First Ride: Lapierre XR 2017

by 1

Here we have the new XR from Lapierre – it’s an update of earlier models rather than a completely new addition to the range for this year, although there’s been some significant changes for this year’s edition. Designed to be fast for XC riding and racing, it’s a 100mm travel full carbon 29er featuring Lapierre’s OST+ suspension system and e:i Shock technology. OST is ‘Optimised Suspension Technology’, and e:i is possibly witchcraft – or maybe just electronics. But we’ll come to that in a minute. First up, let’s have a look at the whole bike:

Lapierre XR

The head angle, at 69 degrees, is a degree slacker than the previous year’s model. The seat tube is steeper, the chainstays are 5mm shorter, and the overall reach is 20mm longer. So there’s some numbers for you.

Lapierre XR

This is the 629 model – there’s a 529, a 629, a 729 and a 929 – in ascending or of spendiness – and arguably speediness. The 629 comes with RockShox Reba R1 fork, while the 929 is bestowed with a RockShox RS1.

Lapierre XR

On the rear we have the RockShox Deluxe RT3 shock with 100mm of travel.

Lapierre XRThis rear shock mount is the most noticeably different part of the bike compared to previous editions. The redesign allows for the bike to be fitted with a dropper post, recognising their increased popularity on the XC scene.

Lapierre XR

And what’s this? Well here we have the e:i Shock system – electronic witchcraft/cleverness that monitors your riding and the terrain and alters the shock to suit. No more flicking of switches or belatedly fumbling to find the open setting as you head downhill. Just keep riding and the bike makes all the changes you need.

Lapierre XR

It’s pretty subtle looking – it certainly doesn’t jump out at you that there’s a bunch of electronics fitted to the bike. The battery port has been redesigned this year for improved water run off after cleaning.

Lapierre XR

Back to the more traditional, and we have foam lock on grips and Shimano brakes and shifters.

Lapierre XR

Shimano BRM 506 hydraulic brakes are fitted on the 629 model. Step up to the 729 at you’ll get Shimano XT.

Lapierre XR

The front mech is not dead! Here we have the Shimano SLX front mech, with XT 2×11 drivetrain (11-40T cassette).

Lapierre XR

Tyres with nobbles possibly not designed for the level of mud encountered on this test ride.

Lapierre XR

Maxxis Ardent on the front and Ikon on the back –  with tan side walls. Love them or hate them?

Lapierre XR

Plenty of clearance at the crown.

Lapierre XR

And clearance at the rear – testing conditions were very muddy as you can see.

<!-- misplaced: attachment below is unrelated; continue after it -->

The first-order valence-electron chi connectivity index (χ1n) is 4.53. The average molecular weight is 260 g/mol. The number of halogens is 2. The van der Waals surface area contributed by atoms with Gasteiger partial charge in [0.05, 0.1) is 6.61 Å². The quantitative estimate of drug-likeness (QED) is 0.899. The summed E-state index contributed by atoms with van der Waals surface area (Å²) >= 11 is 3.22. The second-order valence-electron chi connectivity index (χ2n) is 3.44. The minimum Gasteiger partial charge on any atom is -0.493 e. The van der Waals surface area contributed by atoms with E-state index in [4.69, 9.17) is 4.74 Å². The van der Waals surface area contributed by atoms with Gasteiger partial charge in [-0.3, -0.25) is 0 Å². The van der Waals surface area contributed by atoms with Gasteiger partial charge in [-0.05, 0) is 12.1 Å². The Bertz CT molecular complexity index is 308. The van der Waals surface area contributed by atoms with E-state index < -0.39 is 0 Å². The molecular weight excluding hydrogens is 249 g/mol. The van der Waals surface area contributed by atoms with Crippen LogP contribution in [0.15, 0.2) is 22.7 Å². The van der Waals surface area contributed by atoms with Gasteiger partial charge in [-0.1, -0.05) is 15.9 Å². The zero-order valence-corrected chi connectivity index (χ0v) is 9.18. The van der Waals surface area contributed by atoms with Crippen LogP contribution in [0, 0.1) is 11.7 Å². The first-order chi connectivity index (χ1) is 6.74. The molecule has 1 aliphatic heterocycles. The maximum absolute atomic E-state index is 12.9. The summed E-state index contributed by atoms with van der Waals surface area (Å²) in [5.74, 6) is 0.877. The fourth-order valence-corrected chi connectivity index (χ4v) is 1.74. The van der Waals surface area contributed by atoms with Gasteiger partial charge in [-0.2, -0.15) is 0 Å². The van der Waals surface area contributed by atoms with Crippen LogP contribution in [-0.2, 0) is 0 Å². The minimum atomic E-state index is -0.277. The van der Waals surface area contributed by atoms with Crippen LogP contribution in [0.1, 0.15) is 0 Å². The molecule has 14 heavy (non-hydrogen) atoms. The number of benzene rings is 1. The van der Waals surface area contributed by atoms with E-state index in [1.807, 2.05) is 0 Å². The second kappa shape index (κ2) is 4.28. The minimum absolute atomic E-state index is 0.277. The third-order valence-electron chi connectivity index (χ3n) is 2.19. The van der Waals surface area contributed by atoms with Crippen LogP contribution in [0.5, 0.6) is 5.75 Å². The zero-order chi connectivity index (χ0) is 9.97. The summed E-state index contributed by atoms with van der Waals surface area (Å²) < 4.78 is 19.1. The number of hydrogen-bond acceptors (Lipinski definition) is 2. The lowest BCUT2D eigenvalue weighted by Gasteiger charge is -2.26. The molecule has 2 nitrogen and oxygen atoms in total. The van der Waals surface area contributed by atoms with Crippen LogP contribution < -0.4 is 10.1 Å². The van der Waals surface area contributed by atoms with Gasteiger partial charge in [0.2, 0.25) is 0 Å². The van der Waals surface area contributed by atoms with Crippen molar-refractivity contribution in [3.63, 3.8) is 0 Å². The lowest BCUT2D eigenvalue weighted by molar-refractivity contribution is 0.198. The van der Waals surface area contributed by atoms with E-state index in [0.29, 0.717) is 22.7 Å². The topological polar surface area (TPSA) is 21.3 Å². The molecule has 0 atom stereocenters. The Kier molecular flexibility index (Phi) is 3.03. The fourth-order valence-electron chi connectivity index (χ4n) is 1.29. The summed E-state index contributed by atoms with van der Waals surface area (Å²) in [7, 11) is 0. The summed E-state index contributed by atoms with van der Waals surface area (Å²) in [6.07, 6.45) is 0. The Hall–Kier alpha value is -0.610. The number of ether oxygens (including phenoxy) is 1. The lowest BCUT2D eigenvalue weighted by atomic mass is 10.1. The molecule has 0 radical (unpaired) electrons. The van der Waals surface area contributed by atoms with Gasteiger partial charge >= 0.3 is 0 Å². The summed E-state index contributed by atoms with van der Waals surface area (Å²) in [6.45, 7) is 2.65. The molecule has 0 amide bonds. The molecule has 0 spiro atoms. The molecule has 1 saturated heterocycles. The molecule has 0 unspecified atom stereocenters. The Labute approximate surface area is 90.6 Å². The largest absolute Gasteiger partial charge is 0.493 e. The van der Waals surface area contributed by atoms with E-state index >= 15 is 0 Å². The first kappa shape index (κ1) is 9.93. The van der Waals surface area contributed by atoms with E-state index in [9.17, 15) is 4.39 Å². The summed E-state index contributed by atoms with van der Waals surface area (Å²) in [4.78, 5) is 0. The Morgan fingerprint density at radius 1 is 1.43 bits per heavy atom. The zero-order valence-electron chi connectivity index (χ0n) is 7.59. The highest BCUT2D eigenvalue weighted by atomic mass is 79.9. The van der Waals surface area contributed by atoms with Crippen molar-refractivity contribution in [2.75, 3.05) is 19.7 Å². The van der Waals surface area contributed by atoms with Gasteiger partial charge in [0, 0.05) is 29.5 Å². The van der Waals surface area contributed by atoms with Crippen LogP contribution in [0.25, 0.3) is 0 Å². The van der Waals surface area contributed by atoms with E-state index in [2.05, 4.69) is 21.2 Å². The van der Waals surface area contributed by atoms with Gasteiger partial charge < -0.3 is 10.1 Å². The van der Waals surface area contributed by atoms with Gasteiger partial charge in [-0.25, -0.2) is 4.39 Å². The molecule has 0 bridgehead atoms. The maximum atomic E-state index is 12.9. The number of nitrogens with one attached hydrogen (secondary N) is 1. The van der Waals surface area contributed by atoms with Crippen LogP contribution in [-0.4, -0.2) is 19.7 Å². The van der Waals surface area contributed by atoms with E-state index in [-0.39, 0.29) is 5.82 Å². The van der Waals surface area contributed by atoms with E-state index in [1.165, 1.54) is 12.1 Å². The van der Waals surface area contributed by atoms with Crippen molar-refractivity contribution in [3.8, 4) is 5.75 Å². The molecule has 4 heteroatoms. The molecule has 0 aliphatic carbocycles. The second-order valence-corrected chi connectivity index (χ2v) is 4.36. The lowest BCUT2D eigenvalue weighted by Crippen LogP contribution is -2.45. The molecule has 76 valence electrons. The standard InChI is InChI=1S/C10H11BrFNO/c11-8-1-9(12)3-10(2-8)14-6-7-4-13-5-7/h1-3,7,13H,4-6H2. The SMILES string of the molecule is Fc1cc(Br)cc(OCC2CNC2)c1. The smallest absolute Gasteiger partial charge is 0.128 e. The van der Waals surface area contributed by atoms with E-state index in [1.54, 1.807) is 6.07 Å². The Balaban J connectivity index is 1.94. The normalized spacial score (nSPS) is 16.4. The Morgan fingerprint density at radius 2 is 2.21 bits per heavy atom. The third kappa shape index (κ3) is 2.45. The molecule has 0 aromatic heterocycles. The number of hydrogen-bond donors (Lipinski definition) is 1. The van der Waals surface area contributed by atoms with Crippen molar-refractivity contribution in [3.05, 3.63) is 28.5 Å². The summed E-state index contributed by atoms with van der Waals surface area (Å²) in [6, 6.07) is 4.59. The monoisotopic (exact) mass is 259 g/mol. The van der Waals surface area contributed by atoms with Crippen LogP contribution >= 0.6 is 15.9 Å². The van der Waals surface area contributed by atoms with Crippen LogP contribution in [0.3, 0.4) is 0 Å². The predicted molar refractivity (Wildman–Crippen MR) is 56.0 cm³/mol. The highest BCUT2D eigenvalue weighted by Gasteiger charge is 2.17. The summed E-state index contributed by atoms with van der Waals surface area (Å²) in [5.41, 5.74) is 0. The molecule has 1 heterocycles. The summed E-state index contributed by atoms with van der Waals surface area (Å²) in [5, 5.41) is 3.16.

Lapierre XR

This is the Trap Door Technology (TDT) that allows neat storage of batteries inside the frame – making it ready to take Di2, or whatever other battery powered inventions might come our way.

Lapierre XR

So that’s the details – although it is possible that the UK finishing kit will vary slightly from those shown here. The bikes will be distributed by Hotlines and we’re awaiting confirmation of the prices.

What was it like to ride?

Lapierre XR 2017
Photo Credit: Manu Molle/Lapierre

First up, is it doesn’t have that teetering over the bars, head down bum up feel that I’ve found some XC specific bikes to have. Although the rather racey tyres weren’t too well suited to the slippery, muddy conditions on the test day, the bike felt responsive and I felt confident enough to have a go at even the steep descents that I might think twice about on an aggressive race bike.

Lapierre XR 2017
Photo Credit: Manu Molle/Lapierre

The i:e shock really does seem to work – you can comfortably pedal up a tricky climb without experiencing the bounce of rear suspension, but head down some lumpy bumps and there’s not the same sense of kickback that you get with a hardtail. Pedalling, you pick up speed quickly, and the overall sensation was like a hardtail with added comfort.

Lapierre XR 2017
Photo Credit: Manu Molle/Lapierre

The 29 inch wheels felt fun on a technical rocky descent, and picking a line through the bike felt nimble. Although the bike has been redesigned to accommodate a dropper post, this wasn’t fitted to our test bike, and certainly I found myself heading over terrain where one would have been useful.

Lapierre XR 2017
Photo Credit: Manu Molle/Lapierre

Time on the bike was limited to a rather wet morning only, and I spent a fair amount of time concentrating on staying upright rather than moving forward. The short sections of grippy trail definitely gave a taste of the speed that is possible however, and this is a bike I’d like to test again in drier conditions where I’d be constrained by my lungs rather than my fears.

Comments (1)

    That is the worst looking bike I think I’ve ever seen and I used to own a Maverick.

Leave a Reply